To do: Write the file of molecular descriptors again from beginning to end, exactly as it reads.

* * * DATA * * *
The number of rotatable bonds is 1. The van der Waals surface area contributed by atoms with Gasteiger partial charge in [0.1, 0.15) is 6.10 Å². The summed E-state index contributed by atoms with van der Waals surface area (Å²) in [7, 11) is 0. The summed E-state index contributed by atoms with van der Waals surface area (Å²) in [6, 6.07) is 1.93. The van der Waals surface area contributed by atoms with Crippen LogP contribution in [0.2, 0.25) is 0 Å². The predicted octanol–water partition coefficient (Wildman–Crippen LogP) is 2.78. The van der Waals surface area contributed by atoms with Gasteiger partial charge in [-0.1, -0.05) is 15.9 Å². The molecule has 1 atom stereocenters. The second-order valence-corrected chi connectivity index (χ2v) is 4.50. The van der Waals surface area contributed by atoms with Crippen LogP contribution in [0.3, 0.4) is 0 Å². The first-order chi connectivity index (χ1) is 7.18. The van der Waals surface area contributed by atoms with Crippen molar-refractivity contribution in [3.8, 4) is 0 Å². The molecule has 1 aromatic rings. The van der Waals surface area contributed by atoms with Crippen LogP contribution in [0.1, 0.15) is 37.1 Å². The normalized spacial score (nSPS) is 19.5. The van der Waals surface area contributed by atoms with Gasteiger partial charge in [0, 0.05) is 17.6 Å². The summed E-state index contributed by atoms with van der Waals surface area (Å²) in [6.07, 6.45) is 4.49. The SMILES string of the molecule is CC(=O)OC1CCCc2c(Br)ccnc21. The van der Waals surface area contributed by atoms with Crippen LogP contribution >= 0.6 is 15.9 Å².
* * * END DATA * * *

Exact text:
The number of rotatable bonds is 1. The van der Waals surface area contributed by atoms with Gasteiger partial charge in [0.1, 0.15) is 6.10 Å². The summed E-state index contributed by atoms with van der Waals surface area (Å²) in [7, 11) is 0. The summed E-state index contributed by atoms with van der Waals surface area (Å²) in [6, 6.07) is 1.93. The van der Waals surface area contributed by atoms with Crippen LogP contribution in [0.2, 0.25) is 0 Å². The predicted octanol–water partition coefficient (Wildman–Crippen LogP) is 2.78. The van der Waals surface area contributed by atoms with Gasteiger partial charge in [-0.1, -0.05) is 15.9 Å². The molecule has 1 atom stereocenters. The second-order valence-corrected chi connectivity index (χ2v) is 4.50. The van der Waals surface area contributed by atoms with Crippen LogP contribution in [0.3, 0.4) is 0 Å². The first-order chi connectivity index (χ1) is 7.18. The van der Waals surface area contributed by atoms with Crippen molar-refractivity contribution in [3.8, 4) is 0 Å². The molecule has 1 aromatic rings. The van der Waals surface area contributed by atoms with Crippen LogP contribution in [0.1, 0.15) is 37.1 Å². The normalized spacial score (nSPS) is 19.5. The van der Waals surface area contributed by atoms with Gasteiger partial charge in [0, 0.05) is 17.6 Å². The summed E-state index contributed by atoms with van der Waals surface area (Å²) in [6.07, 6.45) is 4.49. The SMILES string of the molecule is CC(=O)OC1CCCc2c(Br)ccnc21. The van der Waals surface area contributed by atoms with Crippen LogP contribution >= 0.6 is 15.9 Å².